TOWANDA - The Towanda superintendent of schools on Tuesday proposed changes that would give community organizations, such as the Towanda Little League or the Girl Scouts, more of an opportunity to recruit students in the school district.

Superintendent Steven Gobble proposed the changes after Towanda School Board member Brooks Greenland criticized the current procedures on distributing recruitment information as too restrictive.

"Parents are not getting the information" they need about opportunities for their children to participate in community organizations, Greenland said at Tuesday's meeting of the Towanda School District's Policy & Curriculum Committee, where Gobble outlined his proposed changes. "That is the problem."

Gobble said he would like to create a section of the school district's website where community organizations would be able to provide links to information they'd like parents and students to see, such as information about sign ups for Little League.

It's likely that the link would be to the organization's website, Gobble said.

In certain cases, the school district would use its Skyward system to broadcast a pre-recorded telephone call to a target group of parents, alerting them to the fact that there is information available through the school district's website from community organizations that might be of interest to their children.

For example, the school district could use Skyward to tell parents of students in grades 1 to 4 that there is information available at the district's website on Little League, Girl Scouts, and Boy Scouts, Gobble said.

In addition, he wants to put together large packets twice a year of announcements from community organizations, such as recruitment information, which students could take home if they wish to.

The packets could be made available at the school office for students to pick up. Or there could be an arrangement where the packets are brought to a class, and children would be asked to raise their hand if they wanted a packet, Gobble said.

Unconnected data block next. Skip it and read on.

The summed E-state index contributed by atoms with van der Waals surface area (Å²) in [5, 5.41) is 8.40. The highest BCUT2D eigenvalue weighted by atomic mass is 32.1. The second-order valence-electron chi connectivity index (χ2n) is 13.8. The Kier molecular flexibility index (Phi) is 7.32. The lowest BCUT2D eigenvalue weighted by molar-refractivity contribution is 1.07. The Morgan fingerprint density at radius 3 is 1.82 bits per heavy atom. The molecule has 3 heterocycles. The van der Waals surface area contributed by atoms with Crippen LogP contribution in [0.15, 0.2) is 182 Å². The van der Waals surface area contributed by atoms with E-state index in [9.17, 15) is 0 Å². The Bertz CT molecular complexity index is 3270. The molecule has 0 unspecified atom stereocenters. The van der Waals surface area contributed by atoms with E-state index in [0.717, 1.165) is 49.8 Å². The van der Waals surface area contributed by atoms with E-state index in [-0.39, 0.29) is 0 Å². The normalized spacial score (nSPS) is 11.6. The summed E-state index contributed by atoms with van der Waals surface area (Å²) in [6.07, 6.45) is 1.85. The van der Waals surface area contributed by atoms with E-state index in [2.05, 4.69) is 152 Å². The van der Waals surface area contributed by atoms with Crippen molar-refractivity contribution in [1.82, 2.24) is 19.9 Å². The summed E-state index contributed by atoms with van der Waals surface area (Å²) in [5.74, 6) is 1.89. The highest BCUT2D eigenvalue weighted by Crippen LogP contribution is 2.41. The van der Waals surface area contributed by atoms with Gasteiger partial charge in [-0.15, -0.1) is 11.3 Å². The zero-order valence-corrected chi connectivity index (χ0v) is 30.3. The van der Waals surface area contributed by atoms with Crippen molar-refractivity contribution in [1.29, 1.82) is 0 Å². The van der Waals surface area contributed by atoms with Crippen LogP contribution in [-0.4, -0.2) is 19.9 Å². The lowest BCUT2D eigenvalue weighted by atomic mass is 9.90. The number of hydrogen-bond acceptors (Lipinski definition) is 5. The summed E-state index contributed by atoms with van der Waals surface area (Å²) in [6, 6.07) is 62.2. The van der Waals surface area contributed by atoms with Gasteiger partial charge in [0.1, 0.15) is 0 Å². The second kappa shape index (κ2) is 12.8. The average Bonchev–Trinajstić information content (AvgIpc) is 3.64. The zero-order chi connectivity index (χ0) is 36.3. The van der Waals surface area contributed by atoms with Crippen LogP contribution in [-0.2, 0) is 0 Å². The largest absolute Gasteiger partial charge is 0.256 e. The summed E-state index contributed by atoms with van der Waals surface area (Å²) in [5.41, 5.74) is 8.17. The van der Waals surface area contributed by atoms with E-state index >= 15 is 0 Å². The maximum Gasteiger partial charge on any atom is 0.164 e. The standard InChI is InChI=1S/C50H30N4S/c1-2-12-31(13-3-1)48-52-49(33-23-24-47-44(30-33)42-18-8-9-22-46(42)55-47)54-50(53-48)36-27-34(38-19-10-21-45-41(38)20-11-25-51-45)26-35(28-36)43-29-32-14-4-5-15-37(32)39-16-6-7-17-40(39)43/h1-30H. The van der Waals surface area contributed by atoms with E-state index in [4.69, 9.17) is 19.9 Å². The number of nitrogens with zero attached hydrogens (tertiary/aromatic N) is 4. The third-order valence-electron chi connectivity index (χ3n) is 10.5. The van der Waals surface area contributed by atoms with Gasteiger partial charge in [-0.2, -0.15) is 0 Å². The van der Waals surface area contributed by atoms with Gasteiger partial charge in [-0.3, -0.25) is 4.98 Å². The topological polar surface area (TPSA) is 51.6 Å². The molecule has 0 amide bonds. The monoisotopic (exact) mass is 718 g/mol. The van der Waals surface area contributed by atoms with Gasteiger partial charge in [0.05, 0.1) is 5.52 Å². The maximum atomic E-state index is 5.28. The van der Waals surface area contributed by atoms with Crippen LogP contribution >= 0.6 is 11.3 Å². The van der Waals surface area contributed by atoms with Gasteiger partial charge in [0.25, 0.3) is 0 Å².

It's very likely that the packets would be distributed in September and January.

Distributing the packets twice a year would be less disruptive of class time than the current procedure, where an announcement is made over the school's intercom system each time that an organization brings information to the school. Under the current procedure, the announcement states that the information is available for the students to pick up in the school office, if they want it, and class time may be lost so that student can retrieve the information.

Gobble said after the meeting that he believes the distribution of the packets will be a more effective way of getting the information into the hands of parents and students than the current system.

He would screen the written information that would go into the packets, based on a number of criteria.

For example, the information could not be political in nature, and could not promote or denigrate religion or religious practice, he said.

And it could not be derogatory toward any ethnic, religious or racial group.

School board member Evelyn Sherburne asked whether an announcement about a church's after-school program for elementary school students, which would be "kind of like a Sunday school," could be included in the packet.

School board member Robert Fetterman said the notification does would not promote religion, but school board member Susan Portnoff said it would.

Elementary school Principal Jennifer Farley said the notification of the church's after-school program would be allowed in the packet.

"We are legally required to allow them to participate," she said.

Under current school policy, recruitment information that community organizations bring in to the school district cannot be handed out to all students in their classrooms to take home. Such a distribution would violate the "freedom of religion," Portnoff has said.

Gobble said some parts of the proposed changes still need to be reviewed by the school district's solicitor.

The proposed changes would also need to be approved by the full school board before they could go into effect, Gobble said.

Gobble said that he has met with Greenland, and said that she approved of the changes.

James Loewenstein can be reached at (570) 265-1633; or email: